Kaye team brings relief from rare disorder

March 22, 2024

Kerstyn Lane gets support from Dr. Adil Adatia, director of the Angioedema Center of Reference and Excellence.

Kerstyn Lane gets support from Dr. Adil Adatia, director of the Angioedema Center of Reference and Excellence.Photo & video by Evan Isbister.

Nation’s first fully certified Angioedema Center of Excellence offers highest level of care

Story by Marni Kuhlmann | Photo & video by Evan Isbister

EDMONTON — Finding world-class treatment for a rare condition can be a challenge for patients. For many, getting a diagnosis is difficult and treatment options can be limited. The Angioedema Clinic team is working hard to change this at the University of Alberta Hospital’s Kaye Edmonton Clinic.

The Angioedema Clinic — part of the Dr. John Akabutu Centre for Bleeding and Rare Blood Disorders — has become the first fully certified Angioedema Center of Reference and Excellence (ACARE) program in Canada. The program is a joint initiative of the Global Allergy and Asthma European Network (GA²LEN) and the Hereditary Angioedema International (HAEi) that certifies global centres of excellence in angioedema management.

Angioedema is a debilitating condition associated with recurrent swelling that‘s often challenging to diagnose and manage. Swelling typically occurs in the hands, feet, face, and airway — which can be life-threatening. Patients may also experience severe abdominal pain, nausea and vomiting caused by swelling in the intestinal wall.

“Angioedema affects many facets of a person’s life. Many patients end up in the emergency department, they might need treatment before surgery, there are barriers to dental care, and so on,” says Dr. Adil Adatia, director of the ACARE program.

“As you can imagine , patients who have a life-threatening condition might have psychological and social concerns. We knew we needed to offer a program that can address all of those things, rather than just the medical care.”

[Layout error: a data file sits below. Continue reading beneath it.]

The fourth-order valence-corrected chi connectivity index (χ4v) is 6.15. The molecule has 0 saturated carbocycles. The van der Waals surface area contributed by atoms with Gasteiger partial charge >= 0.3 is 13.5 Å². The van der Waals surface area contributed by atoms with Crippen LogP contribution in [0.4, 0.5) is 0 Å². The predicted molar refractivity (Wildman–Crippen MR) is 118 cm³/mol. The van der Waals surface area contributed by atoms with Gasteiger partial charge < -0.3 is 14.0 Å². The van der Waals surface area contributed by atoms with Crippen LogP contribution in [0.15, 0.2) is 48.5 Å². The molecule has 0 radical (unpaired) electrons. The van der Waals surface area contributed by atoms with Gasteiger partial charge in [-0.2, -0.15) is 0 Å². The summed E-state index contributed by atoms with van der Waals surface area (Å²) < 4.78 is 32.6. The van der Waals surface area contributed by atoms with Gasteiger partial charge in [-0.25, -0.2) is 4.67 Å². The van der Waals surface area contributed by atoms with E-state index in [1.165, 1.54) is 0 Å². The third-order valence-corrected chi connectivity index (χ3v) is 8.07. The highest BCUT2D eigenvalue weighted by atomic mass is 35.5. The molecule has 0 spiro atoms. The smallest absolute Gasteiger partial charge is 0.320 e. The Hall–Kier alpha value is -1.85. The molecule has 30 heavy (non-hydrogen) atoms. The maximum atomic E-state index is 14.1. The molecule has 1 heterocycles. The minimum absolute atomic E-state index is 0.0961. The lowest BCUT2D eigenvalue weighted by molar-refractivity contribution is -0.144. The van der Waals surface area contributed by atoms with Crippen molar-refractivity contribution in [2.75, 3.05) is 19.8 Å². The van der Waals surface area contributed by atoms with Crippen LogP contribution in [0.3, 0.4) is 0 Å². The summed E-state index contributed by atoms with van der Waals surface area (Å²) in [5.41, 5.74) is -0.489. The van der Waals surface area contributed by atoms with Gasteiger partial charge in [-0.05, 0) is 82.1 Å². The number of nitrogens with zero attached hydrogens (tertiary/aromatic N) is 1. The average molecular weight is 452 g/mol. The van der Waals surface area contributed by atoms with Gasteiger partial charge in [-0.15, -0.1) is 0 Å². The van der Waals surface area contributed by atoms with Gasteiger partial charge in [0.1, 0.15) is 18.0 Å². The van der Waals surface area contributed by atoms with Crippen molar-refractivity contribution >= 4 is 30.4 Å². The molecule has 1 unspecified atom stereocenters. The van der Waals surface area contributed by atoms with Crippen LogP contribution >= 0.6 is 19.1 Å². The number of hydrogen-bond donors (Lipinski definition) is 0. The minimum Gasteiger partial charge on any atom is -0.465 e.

As part of the ACARE program, patients receive comprehensive care from a multidisciplinary team of physicians, nurses, social workers and dentists, with a focus on both medical management and psychosocial health.

The program is also active in research, taking part in large, multicentre clinical trials, and working toward genetic discoveries using next-generation sequencing — all in an effort to ensure patients benefit from the latest advances.

“The ACARE program means having a connection to legitimate resources, qualified care and support. You’re not only accessing the physician but other team members who help,” says patient Kerystn Lane, who’s part of the centre’s clinical trial that changed her life.

“I experienced 400 days attack-free, when before I was having an attack twice a week. To go to from every two to three days to a year-and-a-half without an attack — it was fantastic.”

Since the ACARE program is well-recognized around the world, certification also brings opportunities to recruit international experts for patient and healthcare-provider education as well as to raise awareness.

“Awareness is essential,” adds Lane. “For a rare disease like angioedema, people suffer with symptoms their whole life and continue to die from the disease. When they hear about centres like this, or come across research, they can get a diagnosis and get back to their day-to-day life sooner.

“I’m so grateful for the team.”

For more information about the ACARE program, visit Dr. John Akabutu Centre for Bleeding and Rare Blood Disorders.